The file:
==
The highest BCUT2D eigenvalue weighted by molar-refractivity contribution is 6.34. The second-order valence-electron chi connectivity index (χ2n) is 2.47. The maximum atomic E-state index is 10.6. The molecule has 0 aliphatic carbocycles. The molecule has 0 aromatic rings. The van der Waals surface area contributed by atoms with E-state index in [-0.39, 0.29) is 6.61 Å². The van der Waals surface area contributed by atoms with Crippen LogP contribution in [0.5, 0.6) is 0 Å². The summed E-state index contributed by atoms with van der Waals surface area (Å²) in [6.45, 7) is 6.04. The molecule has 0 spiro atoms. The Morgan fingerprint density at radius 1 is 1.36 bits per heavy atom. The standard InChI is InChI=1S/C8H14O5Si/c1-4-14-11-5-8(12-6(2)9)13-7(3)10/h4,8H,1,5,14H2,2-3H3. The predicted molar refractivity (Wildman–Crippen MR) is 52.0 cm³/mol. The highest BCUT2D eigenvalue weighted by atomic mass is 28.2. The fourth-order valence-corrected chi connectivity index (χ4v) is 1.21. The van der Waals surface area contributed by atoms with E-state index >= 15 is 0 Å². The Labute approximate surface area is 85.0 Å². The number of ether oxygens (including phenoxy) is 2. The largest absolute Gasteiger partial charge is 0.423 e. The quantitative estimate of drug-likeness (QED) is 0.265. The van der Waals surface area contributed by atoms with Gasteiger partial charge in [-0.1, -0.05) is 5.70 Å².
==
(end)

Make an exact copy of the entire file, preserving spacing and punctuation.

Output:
The highest BCUT2D eigenvalue weighted by molar-refractivity contribution is 6.34. The second-order valence-electron chi connectivity index (χ2n) is 2.47. The maximum atomic E-state index is 10.6. The molecule has 0 aliphatic carbocycles. The molecule has 0 aromatic rings. The van der Waals surface area contributed by atoms with E-state index in [-0.39, 0.29) is 6.61 Å². The van der Waals surface area contributed by atoms with Crippen LogP contribution in [0.5, 0.6) is 0 Å². The summed E-state index contributed by atoms with van der Waals surface area (Å²) in [6.45, 7) is 6.04. The molecule has 0 spiro atoms. The Morgan fingerprint density at radius 1 is 1.36 bits per heavy atom. The standard InChI is InChI=1S/C8H14O5Si/c1-4-14-11-5-8(12-6(2)9)13-7(3)10/h4,8H,1,5,14H2,2-3H3. The predicted molar refractivity (Wildman–Crippen MR) is 52.0 cm³/mol. The highest BCUT2D eigenvalue weighted by atomic mass is 28.2. The fourth-order valence-corrected chi connectivity index (χ4v) is 1.21. The van der Waals surface area contributed by atoms with E-state index >= 15 is 0 Å². The Labute approximate surface area is 85.0 Å². The number of ether oxygens (including phenoxy) is 2. The largest absolute Gasteiger partial charge is 0.423 e. The quantitative estimate of drug-likeness (QED) is 0.265. The van der Waals surface area contributed by atoms with Gasteiger partial charge in [-0.1, -0.05) is 5.70 Å².